How Much Do We Waste? A Data-Driven Guide to Waste and Landfills
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Waste is a global issue. From electronic devices to unused food, a lot of what is thrown away ends up in a landfill. While concerted efforts are being made across the globe to incorporate recycling initiatives, these endeavors can quickly go astray when rubbish isn’t handled with the correct care and attention.
This comprehensive guide takes a closer look at the question posed in the headline: how much do we waste? The article also details where it ends up, how recycling and other solutions can help with the problem, and how businesses can manage waste. With how waste continues to mount up, tacking the problem head-on is crucial – otherwise, the environmental impact it provokes will have further consequences for the planet.
How Much Do We Throw Away?
To get a greater idea about waste and the concern it poses, it’s essential to take a closer look at just how much is thrown away. There are many different forms of waste, with some of the main culprits including:
· Electronic devices
· Hazardous materials
· Discarded food
· Paper and paperboard
If this waste isn’t correctly managed, there’s ultimately only one destination it will end up: a landfill. Add in factors such as population growth, the continued demand for disposable products, and the short shelf life for everything from smartphones to sneakers, and there are many reasons why waste continues to build at an alarming rate.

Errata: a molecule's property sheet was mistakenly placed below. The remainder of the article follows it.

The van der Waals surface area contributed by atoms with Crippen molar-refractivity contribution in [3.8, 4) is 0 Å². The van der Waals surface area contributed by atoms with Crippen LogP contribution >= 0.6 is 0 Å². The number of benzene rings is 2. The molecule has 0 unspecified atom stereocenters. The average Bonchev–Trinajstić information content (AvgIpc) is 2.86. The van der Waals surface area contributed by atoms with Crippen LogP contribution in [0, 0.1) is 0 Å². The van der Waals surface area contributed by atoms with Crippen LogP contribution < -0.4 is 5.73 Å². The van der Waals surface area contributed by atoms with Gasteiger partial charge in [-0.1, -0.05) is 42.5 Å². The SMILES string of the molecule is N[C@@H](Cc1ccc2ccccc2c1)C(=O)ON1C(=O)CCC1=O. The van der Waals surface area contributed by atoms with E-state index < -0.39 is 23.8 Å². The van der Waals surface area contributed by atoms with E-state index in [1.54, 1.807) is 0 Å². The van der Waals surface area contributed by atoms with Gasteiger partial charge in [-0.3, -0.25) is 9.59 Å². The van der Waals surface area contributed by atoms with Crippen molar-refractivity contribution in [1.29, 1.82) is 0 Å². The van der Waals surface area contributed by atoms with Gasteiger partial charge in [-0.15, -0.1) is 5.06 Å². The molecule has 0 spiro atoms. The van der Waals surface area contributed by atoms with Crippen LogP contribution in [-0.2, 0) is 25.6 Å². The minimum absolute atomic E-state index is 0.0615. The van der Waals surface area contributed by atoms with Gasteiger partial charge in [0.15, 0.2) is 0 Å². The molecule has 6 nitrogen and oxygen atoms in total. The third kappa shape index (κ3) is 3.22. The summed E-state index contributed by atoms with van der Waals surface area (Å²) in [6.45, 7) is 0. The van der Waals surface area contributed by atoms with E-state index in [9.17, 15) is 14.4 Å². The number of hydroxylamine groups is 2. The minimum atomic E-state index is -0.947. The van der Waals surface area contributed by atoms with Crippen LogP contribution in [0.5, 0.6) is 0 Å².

The following statistics help to illustrate the worrying picture.
Whether you’re analyzing global figures or centering on the United States, the situation is far from healthy – and that’s putting it mildly. Waste is a massive issue, and the following statistics demonstrate why this is the case.
· Of that waste, 1.3 billion tonnes is made up of food. That’s over three trillion meals each year wasted, approximately one-third of all food generated for human consumption.
· At least 33% of the planet’s waste is not managed in an environmentally safe way. That’s only a conservative figure, which means the percentage could ultimately be even more frightening.
· The average daily waste per person averages 0.74 kilograms worldwide. However, the range for this can vary drastically depending on location. This goes from 0.11 kilograms to 4.54 kilograms.
· By 2050, it is expected that global waste will grow to 3.40 billion. This growth is more than twice the population growth during the same time period.
· Annually, it is estimated the world’s oceans are polluted by 10 million metric tons of plastic.
· 12% of the world’s trash comes from America. This is despite the country only making up 4% of the globe’s population.